Politics has always had an impact on fashion throughout the ages – from ancient times where class empowerment was of import to modern times where regulation has played an important role. Take for example how Michelle Obama’s position and authority has swayed the achievements of different designers on a global level. The political environment of the 1960’s has possibly had the greatest effect on fashion that can still be clearly identified in modern trends in a variety of different ways from those that were created from inner reflection to a culture that is defined by clothing inspired by the youth from that era.
According to http://dressific.com, The precedent of politics affecting fashion in the 60’s may first be attribute to Jacqueline Kennedy, the then wife of President John F Kennedy who was assassinated in 1963. Perhaps the most famous impact that she had on fashion at the time was the introduction of the pillbox hat that engendered a sense of freedom in women moving away from traditional headgear as well as sunglasses that were not widely worn at the time. Richard Nixon, who was sworn in as President after the assassination also had his influence, popularizing Parisian trends such as those of Oleg Cassini and artistic textiles from American industry.
The Civil Rights movement also played a crucial role in advancing an African-American distinction during the 60’s. The most identifiable trends that the movement brought to fashion at the time was the now popular Kente cloth as well as the Dashiki shirt according to the Greenwood Encyclopedia. Hairstyles were also influenced with the popularity of cornrow braids rising. In contradiction to these black empowerment movements, the Muslim society influenced fashion to promote the morals and ethics of both dignity and division in the form that dresses, suits and bow ties took.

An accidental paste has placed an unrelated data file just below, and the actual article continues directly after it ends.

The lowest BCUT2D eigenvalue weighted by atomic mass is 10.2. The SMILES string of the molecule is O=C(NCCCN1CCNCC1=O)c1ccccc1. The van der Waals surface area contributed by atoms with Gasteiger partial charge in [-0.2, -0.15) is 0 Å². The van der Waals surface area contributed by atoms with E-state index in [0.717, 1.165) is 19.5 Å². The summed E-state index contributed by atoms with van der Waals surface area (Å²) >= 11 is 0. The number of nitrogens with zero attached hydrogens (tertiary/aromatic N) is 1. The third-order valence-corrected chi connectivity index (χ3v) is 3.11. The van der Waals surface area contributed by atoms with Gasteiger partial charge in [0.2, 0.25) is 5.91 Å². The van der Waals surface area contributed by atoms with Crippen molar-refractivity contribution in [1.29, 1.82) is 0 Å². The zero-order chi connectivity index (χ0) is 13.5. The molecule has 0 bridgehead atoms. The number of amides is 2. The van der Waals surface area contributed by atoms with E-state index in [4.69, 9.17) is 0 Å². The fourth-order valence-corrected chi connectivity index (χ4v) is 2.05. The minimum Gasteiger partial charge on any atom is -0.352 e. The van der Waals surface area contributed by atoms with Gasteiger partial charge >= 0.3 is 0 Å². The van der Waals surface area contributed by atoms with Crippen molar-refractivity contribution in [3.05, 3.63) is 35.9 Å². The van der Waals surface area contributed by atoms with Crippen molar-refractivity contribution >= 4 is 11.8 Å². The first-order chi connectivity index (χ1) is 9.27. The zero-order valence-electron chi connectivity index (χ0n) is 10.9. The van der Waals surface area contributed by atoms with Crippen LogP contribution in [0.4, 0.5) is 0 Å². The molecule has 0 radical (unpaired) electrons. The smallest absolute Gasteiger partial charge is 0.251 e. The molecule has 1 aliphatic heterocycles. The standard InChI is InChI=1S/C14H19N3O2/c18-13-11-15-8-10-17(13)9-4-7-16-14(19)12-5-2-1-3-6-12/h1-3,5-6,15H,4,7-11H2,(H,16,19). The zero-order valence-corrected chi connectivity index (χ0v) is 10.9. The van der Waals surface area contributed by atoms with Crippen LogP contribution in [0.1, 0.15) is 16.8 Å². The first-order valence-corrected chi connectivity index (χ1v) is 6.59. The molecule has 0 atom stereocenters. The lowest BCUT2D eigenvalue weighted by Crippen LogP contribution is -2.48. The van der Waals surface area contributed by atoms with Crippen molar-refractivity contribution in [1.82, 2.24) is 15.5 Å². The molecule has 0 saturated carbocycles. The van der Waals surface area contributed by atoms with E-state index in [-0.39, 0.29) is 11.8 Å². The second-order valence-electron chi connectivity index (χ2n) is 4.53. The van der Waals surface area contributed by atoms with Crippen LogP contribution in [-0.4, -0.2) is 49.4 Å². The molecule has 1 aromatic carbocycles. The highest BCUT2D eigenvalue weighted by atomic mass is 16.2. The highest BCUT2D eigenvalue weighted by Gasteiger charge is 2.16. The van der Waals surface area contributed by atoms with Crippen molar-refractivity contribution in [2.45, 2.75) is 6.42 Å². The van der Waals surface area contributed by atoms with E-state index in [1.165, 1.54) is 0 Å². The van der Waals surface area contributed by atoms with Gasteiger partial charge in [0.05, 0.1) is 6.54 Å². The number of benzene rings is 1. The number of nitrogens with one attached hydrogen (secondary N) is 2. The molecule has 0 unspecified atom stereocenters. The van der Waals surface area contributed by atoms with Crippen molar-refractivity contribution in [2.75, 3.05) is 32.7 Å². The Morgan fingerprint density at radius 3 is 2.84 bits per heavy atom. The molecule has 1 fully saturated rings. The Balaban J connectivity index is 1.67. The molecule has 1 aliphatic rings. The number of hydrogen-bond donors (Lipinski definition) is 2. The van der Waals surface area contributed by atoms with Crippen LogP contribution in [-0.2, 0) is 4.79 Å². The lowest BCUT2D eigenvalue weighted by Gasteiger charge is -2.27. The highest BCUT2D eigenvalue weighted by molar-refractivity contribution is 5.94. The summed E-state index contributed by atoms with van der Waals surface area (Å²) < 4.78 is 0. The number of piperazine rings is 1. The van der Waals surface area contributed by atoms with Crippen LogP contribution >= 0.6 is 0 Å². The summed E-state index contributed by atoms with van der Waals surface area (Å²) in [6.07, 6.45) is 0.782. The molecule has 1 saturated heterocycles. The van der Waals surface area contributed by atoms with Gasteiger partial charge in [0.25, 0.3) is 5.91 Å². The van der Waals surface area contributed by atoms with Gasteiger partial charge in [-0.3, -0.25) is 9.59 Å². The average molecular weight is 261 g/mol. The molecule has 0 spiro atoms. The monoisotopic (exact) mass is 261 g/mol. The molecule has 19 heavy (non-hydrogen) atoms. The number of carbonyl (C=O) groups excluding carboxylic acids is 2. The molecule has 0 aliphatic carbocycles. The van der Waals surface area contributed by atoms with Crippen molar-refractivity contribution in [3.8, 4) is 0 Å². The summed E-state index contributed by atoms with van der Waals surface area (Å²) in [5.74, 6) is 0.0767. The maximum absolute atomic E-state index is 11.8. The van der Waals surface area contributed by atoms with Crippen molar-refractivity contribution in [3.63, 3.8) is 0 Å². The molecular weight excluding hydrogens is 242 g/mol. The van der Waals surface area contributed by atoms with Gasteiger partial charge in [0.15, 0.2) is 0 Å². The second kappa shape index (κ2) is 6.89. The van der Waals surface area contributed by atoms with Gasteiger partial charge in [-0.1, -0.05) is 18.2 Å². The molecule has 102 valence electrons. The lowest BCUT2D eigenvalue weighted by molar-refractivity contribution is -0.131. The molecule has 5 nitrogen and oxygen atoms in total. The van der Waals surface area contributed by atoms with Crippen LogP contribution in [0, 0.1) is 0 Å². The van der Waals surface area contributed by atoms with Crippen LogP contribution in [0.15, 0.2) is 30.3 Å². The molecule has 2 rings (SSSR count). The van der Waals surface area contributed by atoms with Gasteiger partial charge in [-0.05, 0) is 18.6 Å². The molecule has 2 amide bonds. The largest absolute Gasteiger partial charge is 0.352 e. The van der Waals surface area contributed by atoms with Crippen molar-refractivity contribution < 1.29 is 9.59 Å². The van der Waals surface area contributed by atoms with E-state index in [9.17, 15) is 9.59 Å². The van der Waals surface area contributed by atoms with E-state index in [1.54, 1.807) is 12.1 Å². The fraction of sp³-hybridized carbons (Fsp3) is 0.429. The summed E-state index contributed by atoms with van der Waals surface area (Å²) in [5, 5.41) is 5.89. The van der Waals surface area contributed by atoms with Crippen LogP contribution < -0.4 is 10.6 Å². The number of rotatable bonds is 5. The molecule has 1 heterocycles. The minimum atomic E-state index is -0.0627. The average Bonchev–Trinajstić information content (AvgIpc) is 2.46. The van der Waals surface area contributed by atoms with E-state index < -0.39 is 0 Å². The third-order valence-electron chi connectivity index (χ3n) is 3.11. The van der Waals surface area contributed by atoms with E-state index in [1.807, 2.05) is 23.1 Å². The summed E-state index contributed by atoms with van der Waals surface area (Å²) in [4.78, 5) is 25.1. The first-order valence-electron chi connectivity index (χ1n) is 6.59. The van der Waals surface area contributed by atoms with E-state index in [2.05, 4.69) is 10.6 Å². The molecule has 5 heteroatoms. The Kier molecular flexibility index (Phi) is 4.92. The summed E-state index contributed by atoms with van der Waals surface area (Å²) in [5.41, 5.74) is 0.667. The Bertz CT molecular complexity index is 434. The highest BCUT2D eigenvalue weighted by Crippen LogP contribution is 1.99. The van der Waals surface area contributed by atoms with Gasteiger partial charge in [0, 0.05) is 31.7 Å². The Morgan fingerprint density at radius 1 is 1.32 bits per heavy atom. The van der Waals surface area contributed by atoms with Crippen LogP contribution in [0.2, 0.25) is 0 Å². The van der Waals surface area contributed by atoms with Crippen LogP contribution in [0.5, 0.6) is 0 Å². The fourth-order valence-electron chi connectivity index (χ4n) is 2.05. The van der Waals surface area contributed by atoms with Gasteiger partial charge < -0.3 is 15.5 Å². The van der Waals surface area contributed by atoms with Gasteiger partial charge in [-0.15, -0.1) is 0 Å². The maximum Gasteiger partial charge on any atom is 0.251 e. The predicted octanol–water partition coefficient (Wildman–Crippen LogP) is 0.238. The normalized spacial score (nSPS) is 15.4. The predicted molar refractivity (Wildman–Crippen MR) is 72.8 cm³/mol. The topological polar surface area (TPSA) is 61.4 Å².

Hip style (better known as Hippie fashion) as well as the impact of a more demonstrative gay society both influenced fashion on a large scale with a point on acceptance and freedom of fashion in the 1960’s. This created a culture with many subcultures where the fashion statement went against what was generally acceptable in societal uniformity and conformity which could at the time have been classified as a war on what was acceptable street wear. While individuality was the mainstay of this fashion revolution, it also created a counterculture of conformity which can be mainly epitomized by the growing popularity of the T-shirt and the denim jean. This trend has since become a cliche and a mainstay in modern day fashion although there have been many different evolutionary directions taken – for example, the combination is both popluar in hip-hop culture and functional in military wear.
The main fashion revolution that spun off from the political environment of 60’s is that clothing became a means of expression, particularly where it is related to freedom of speech. Perhaps the huge uprising against the Vietnam War at the time had the greatest effect in this respect using fashion symbols as a means to disagree with government actions. Black clothing and armbands became a means of expression for students who were forced to fight in the War.